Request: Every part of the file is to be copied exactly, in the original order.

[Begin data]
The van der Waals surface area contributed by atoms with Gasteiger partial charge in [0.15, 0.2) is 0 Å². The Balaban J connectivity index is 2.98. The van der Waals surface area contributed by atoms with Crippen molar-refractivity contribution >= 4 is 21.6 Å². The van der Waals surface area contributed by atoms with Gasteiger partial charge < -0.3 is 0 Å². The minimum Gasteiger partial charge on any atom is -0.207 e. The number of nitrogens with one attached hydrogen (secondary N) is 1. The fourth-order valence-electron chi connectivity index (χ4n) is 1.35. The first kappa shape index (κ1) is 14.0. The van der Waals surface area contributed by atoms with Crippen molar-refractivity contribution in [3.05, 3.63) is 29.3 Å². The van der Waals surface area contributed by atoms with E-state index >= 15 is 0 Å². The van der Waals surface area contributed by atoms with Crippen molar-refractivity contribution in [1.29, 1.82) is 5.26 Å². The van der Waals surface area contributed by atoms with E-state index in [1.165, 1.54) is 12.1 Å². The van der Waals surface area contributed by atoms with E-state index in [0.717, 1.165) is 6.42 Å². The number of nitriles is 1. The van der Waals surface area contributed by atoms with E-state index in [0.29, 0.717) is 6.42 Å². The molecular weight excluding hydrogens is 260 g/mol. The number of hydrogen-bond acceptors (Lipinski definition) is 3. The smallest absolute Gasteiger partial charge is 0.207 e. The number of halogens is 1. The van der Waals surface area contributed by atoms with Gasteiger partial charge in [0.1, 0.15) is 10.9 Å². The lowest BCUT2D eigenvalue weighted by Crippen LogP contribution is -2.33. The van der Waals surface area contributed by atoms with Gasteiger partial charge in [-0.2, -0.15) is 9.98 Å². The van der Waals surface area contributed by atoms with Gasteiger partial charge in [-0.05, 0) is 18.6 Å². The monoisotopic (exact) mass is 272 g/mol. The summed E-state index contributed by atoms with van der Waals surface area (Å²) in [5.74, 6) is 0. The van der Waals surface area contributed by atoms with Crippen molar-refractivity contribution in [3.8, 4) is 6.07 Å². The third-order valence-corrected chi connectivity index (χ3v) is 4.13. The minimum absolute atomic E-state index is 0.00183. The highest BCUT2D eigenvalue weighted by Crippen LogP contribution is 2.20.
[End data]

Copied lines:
The van der Waals surface area contributed by atoms with Gasteiger partial charge in [0.15, 0.2) is 0 Å². The Balaban J connectivity index is 2.98. The van der Waals surface area contributed by atoms with Crippen molar-refractivity contribution >= 4 is 21.6 Å². The van der Waals surface area contributed by atoms with Gasteiger partial charge < -0.3 is 0 Å². The minimum Gasteiger partial charge on any atom is -0.207 e. The number of nitrogens with one attached hydrogen (secondary N) is 1. The fourth-order valence-electron chi connectivity index (χ4n) is 1.35. The first kappa shape index (κ1) is 14.0. The van der Waals surface area contributed by atoms with Crippen molar-refractivity contribution in [3.05, 3.63) is 29.3 Å². The van der Waals surface area contributed by atoms with E-state index >= 15 is 0 Å². The van der Waals surface area contributed by atoms with Crippen molar-refractivity contribution in [1.29, 1.82) is 5.26 Å². The van der Waals surface area contributed by atoms with E-state index in [1.165, 1.54) is 12.1 Å². The van der Waals surface area contributed by atoms with E-state index in [0.717, 1.165) is 6.42 Å². The number of nitriles is 1. The van der Waals surface area contributed by atoms with E-state index in [0.29, 0.717) is 6.42 Å². The molecular weight excluding hydrogens is 260 g/mol. The number of hydrogen-bond acceptors (Lipinski definition) is 3. The smallest absolute Gasteiger partial charge is 0.207 e. The number of halogens is 1. The van der Waals surface area contributed by atoms with Gasteiger partial charge in [0.1, 0.15) is 10.9 Å². The lowest BCUT2D eigenvalue weighted by Crippen LogP contribution is -2.33. The van der Waals surface area contributed by atoms with Gasteiger partial charge in [-0.2, -0.15) is 9.98 Å². The van der Waals surface area contributed by atoms with Gasteiger partial charge in [-0.05, 0) is 18.6 Å². The monoisotopic (exact) mass is 272 g/mol. The summed E-state index contributed by atoms with van der Waals surface area (Å²) in [5.74, 6) is 0. The van der Waals surface area contributed by atoms with Crippen molar-refractivity contribution in [3.8, 4) is 6.07 Å². The third-order valence-corrected chi connectivity index (χ3v) is 4.13. The minimum absolute atomic E-state index is 0.00183. The highest BCUT2D eigenvalue weighted by Crippen LogP contribution is 2.20.